For years the United Arab Emirates had the lowest automobile fuel prices in the world. Thanks to the government’s long-standing policy of subsidizing gasoline (petrol) and diesel, current average gasoline prices are less than 1.7 dirhams (50 cents) a liter. Considering the average price worldwide is about $1.21 a liter ($4.60 per gallon), driving the 87 miles (140 km) between the city centers of Abu Dhabi and Dubai is a bargain at the pump.
But the bargain for the UAE’s citizens and expats comes with a huge price. The International Monetary Fund (IMF) estimates that petroleum subsidies cost the UAE’s government about $7 billion a year, with all energy subsidies totalling $29 billion annually — almost 7 percent of the country’s GDP. Intergovernmental organizations including the IMF and World Bank have long called on countries in the Middle East to end subsidies for fuel and food, largely because of economic (and recently, environmental) arguments. Some of the reasons behind subsidies are cultural, as countries’ rulers within the region view subsidies as a way to share their wealth and to protect the poor.
But as of August 1, automobile fuel prices will no longer be subsidized, and the Ministry of Energy each month will set the cost of gasoline and diesel largely based on the prices reflected in global markets.
The result could be a society that rethinks its relationship with the car. Currently the UAE is a society heavily reliant on the automobile for transportation. Dubai has an impressive metro system, but large swaths of the nation’s largest city have little access to public transportation. Getting around Abu Dhabi is almost impossible without a set of wheels. And those wheels are big — the largest SUV each automaker sells on the market are the dominant cars one sees on the roads. Meanwhile, except for the country’s beaches and sidewalks along city waterfronts, most of the UAE is largely unfriendly to pedestrians and bicyclists.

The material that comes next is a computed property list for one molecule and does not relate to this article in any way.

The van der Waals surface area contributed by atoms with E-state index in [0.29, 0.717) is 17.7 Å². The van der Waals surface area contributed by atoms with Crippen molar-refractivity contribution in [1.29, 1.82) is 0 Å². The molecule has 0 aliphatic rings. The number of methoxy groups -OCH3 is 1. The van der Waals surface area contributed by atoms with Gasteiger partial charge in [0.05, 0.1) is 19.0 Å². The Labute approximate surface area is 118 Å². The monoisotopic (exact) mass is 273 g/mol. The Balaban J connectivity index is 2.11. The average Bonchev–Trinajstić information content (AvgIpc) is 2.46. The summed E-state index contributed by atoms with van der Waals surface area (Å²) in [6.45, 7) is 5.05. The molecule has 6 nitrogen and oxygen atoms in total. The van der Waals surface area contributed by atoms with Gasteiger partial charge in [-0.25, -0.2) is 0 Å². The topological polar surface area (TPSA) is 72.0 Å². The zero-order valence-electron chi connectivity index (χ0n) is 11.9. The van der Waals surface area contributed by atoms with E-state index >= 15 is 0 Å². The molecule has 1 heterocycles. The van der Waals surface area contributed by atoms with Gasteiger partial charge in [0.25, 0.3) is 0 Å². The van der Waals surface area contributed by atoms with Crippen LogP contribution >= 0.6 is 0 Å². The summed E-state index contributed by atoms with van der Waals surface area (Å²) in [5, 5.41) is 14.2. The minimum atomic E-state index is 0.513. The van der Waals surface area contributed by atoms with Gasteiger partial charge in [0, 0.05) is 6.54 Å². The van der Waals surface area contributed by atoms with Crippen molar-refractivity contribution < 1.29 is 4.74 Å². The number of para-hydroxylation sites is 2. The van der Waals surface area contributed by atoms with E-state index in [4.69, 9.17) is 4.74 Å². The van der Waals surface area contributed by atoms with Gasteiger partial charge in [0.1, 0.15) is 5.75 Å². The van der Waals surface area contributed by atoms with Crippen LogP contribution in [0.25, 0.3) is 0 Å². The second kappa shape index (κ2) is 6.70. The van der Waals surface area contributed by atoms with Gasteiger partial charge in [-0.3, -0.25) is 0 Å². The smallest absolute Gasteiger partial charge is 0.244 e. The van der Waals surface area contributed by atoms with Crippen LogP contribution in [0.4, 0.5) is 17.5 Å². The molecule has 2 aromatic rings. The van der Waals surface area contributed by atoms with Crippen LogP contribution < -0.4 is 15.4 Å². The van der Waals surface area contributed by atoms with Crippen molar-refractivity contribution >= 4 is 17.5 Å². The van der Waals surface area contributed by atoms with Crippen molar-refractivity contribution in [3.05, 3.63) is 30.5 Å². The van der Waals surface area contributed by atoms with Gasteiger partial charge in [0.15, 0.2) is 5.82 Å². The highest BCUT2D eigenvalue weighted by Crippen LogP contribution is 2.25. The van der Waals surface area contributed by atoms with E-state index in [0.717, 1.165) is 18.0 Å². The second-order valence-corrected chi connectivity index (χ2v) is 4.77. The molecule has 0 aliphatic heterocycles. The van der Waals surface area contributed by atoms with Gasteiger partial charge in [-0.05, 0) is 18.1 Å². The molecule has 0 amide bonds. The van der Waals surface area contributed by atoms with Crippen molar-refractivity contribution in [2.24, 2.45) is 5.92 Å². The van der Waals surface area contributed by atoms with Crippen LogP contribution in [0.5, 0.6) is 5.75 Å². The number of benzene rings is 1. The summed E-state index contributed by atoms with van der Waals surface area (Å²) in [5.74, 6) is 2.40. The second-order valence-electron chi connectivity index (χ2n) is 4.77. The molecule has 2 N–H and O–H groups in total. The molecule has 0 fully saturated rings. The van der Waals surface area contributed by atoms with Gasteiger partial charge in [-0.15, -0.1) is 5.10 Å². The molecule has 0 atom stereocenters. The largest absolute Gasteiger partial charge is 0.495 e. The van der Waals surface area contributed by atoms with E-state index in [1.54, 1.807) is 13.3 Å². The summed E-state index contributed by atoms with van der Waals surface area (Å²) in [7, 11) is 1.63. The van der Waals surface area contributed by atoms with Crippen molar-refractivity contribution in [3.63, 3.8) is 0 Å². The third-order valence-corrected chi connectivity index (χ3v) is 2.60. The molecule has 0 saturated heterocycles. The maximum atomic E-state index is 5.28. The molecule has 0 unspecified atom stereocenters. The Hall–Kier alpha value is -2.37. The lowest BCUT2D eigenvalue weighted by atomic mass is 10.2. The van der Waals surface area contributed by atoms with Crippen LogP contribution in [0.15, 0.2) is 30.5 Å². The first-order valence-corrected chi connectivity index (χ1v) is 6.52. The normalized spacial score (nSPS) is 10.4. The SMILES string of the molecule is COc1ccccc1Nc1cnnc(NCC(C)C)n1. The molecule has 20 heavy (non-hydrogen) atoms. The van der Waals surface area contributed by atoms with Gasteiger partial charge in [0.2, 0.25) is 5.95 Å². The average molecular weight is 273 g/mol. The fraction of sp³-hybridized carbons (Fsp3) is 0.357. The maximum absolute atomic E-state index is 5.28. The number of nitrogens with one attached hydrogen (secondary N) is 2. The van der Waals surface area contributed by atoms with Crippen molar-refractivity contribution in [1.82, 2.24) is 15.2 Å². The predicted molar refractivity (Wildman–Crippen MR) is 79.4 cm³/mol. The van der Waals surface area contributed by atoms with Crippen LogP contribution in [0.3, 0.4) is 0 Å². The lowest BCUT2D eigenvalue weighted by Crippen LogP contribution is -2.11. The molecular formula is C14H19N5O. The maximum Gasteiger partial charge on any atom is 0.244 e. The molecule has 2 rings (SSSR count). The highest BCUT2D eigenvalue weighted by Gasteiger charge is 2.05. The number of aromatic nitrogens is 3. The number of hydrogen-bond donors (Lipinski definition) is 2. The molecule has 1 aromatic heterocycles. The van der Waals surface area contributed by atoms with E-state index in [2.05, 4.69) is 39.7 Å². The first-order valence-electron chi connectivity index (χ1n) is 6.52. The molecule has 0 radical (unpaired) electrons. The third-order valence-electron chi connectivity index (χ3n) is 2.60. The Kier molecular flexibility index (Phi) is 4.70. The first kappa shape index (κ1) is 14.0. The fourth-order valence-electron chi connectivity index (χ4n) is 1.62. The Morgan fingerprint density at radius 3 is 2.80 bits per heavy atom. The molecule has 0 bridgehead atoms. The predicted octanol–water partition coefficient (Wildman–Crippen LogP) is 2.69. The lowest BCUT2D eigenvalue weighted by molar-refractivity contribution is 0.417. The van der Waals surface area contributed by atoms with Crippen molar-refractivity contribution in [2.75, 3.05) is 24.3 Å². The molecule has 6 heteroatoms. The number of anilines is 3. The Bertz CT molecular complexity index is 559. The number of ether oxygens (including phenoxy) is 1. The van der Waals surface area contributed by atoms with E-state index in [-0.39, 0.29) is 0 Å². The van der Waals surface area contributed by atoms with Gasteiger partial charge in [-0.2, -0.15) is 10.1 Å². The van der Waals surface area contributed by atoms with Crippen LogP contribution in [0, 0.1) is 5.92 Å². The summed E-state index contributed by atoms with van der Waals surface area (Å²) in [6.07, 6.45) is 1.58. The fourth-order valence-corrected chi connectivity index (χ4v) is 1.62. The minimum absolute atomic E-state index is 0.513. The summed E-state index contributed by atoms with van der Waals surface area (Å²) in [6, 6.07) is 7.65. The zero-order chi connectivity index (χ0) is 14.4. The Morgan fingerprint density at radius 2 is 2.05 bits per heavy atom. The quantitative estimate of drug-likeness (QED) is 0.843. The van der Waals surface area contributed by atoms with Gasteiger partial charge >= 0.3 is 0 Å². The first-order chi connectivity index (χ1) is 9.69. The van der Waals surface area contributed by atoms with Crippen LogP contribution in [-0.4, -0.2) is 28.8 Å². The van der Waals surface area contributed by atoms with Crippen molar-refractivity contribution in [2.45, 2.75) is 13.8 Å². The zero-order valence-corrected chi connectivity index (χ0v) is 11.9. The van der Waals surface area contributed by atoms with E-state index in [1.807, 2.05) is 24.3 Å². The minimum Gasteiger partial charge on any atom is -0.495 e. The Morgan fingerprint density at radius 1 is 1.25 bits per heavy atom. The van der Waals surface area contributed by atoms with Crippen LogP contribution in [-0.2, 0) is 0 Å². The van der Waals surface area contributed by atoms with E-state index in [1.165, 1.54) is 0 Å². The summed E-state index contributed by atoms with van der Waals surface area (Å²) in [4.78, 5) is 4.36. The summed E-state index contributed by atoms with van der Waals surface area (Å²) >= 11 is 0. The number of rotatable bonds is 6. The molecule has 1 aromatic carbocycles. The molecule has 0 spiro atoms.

So, for a country that covets a leadership role in the global debate over climate change, this announcement signals the UAE is taking sustainable development more seriously. Abu Dhabi hosted a United Nations meeting last year in the run-up to COP20, and will host the biennial Ecocity World Summit this fall. The legacy of the founder of the UAE in part lies on his focus on environmental stewardship, and is largely behind increased efforts to conserve the country’s mangroves and endangered species. Abu Dhabi has also launched Masdar City, which the emirate promotes as a clean technology cluster that increasingly attracts more multinational companies and startups.
But ending fuel subsidies is a substantive policy that could change consumer behavior and nudge citizens to think more responsibly and sustainably. Most residents of the country drive down the street for a quick errand or leave their car’s engine on while running the air conditioning -- not because of the harsh summer weather, but because they can. To that end, many residents have expressed dismay over the announcement, fearing prices in the country for more goods and services will surge.
Nevertheless, with the price of oil cratering, such price increases will not create nearly as much shock as they would if oil was over $100 a barrel. And in the long run, more consumers will consider smaller cars (such as my Kia, the smallest car I could find) or even hybrids instead of the typical four-wheel drives. If the government next tackles fuel used for homes and businesses, nascent industries such as solar and smart home systems could find a potentially lucrative market here.
Of course, the decision to scrap subsidies was more economic than environmental. Without the subsidies, the UAE’s break-even petroleum price falls to $65 from $80, and the government’s budget deficit would also fall by 80 percent. But UAE residents will soon drive less, demand more public transportation and, in the future, builders will create developments far friendlier to those who eschew driving for walking. And for a country grappling with balancing sustainable development with economic growth, this week’s announcement is one that will pay many dividends in the long run.
Image credit: ADNOC
Leon Kaye has written for TriplePundit since 2010, and became its Executive Editor in 2018. He's based in Fresno, CA, from where he happily explores California’s stellar Central Coast and the national parks in the Sierra Nevadas. He's lived in South Korea, the United Arab Emirates and Uruguay, and has traveled to over 70 countries. He's an alum of the University of Maryland, Baltimore County and the University of Southern California.